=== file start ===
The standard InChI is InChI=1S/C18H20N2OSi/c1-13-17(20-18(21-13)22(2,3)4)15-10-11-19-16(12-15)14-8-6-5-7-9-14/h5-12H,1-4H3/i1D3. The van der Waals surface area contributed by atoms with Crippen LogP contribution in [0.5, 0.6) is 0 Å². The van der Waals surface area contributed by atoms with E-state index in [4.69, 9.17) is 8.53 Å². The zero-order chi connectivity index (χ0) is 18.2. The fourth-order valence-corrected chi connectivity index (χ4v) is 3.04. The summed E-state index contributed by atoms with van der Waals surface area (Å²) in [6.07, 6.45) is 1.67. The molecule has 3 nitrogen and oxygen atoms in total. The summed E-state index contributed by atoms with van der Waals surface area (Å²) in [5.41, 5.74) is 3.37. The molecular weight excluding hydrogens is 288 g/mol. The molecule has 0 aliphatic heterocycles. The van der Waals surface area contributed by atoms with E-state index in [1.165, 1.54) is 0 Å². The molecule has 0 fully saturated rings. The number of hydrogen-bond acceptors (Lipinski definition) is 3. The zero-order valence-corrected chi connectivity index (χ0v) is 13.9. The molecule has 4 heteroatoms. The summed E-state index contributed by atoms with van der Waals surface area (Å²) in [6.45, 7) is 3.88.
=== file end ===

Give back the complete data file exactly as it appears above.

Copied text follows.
The standard InChI is InChI=1S/C18H20N2OSi/c1-13-17(20-18(21-13)22(2,3)4)15-10-11-19-16(12-15)14-8-6-5-7-9-14/h5-12H,1-4H3/i1D3. The van der Waals surface area contributed by atoms with Crippen LogP contribution in [0.5, 0.6) is 0 Å². The van der Waals surface area contributed by atoms with E-state index in [4.69, 9.17) is 8.53 Å². The zero-order chi connectivity index (χ0) is 18.2. The fourth-order valence-corrected chi connectivity index (χ4v) is 3.04. The summed E-state index contributed by atoms with van der Waals surface area (Å²) in [6.07, 6.45) is 1.67. The molecule has 3 nitrogen and oxygen atoms in total. The summed E-state index contributed by atoms with van der Waals surface area (Å²) in [5.41, 5.74) is 3.37. The molecular weight excluding hydrogens is 288 g/mol. The molecule has 0 aliphatic heterocycles. The van der Waals surface area contributed by atoms with E-state index in [1.165, 1.54) is 0 Å². The molecule has 0 fully saturated rings. The number of hydrogen-bond acceptors (Lipinski definition) is 3. The zero-order valence-corrected chi connectivity index (χ0v) is 13.9. The molecule has 4 heteroatoms. The summed E-state index contributed by atoms with van der Waals surface area (Å²) in [6.45, 7) is 3.88.